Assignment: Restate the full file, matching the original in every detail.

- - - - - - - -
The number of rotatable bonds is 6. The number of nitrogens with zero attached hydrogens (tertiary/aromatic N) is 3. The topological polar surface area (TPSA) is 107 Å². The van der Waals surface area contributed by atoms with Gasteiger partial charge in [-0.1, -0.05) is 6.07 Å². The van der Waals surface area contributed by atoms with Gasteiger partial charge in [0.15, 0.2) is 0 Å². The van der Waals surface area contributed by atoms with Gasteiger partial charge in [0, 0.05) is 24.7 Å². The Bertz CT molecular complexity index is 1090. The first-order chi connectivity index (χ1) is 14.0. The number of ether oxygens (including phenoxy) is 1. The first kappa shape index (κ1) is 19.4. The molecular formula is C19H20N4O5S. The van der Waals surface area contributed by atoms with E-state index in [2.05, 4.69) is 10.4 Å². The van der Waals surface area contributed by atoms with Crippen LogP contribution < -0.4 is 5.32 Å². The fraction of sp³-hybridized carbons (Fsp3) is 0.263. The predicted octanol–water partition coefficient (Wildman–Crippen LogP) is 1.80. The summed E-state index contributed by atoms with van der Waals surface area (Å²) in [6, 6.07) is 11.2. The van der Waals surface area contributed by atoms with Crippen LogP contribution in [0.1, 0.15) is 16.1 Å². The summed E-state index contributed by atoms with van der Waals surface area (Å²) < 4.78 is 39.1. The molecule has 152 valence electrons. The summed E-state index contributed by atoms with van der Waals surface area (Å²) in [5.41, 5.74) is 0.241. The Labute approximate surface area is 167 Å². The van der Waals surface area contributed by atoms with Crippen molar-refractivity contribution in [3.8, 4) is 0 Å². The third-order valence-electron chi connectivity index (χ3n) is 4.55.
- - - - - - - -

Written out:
The number of rotatable bonds is 6. The number of nitrogens with zero attached hydrogens (tertiary/aromatic N) is 3. The topological polar surface area (TPSA) is 107 Å². The van der Waals surface area contributed by atoms with Gasteiger partial charge in [-0.1, -0.05) is 6.07 Å². The van der Waals surface area contributed by atoms with Gasteiger partial charge in [0.15, 0.2) is 0 Å². The van der Waals surface area contributed by atoms with Gasteiger partial charge in [0, 0.05) is 24.7 Å². The Bertz CT molecular complexity index is 1090. The first-order chi connectivity index (χ1) is 14.0. The number of ether oxygens (including phenoxy) is 1. The first kappa shape index (κ1) is 19.4. The molecular formula is C19H20N4O5S. The van der Waals surface area contributed by atoms with E-state index in [2.05, 4.69) is 10.4 Å². The van der Waals surface area contributed by atoms with Crippen LogP contribution < -0.4 is 5.32 Å². The fraction of sp³-hybridized carbons (Fsp3) is 0.263. The predicted octanol–water partition coefficient (Wildman–Crippen LogP) is 1.80. The summed E-state index contributed by atoms with van der Waals surface area (Å²) in [6, 6.07) is 11.2. The van der Waals surface area contributed by atoms with Crippen LogP contribution in [0.1, 0.15) is 16.1 Å². The summed E-state index contributed by atoms with van der Waals surface area (Å²) < 4.78 is 39.1. The molecule has 152 valence electrons. The summed E-state index contributed by atoms with van der Waals surface area (Å²) in [5.41, 5.74) is 0.241. The Labute approximate surface area is 167 Å². The van der Waals surface area contributed by atoms with Crippen molar-refractivity contribution in [3.8, 4) is 0 Å². The third-order valence-electron chi connectivity index (χ3n) is 4.55.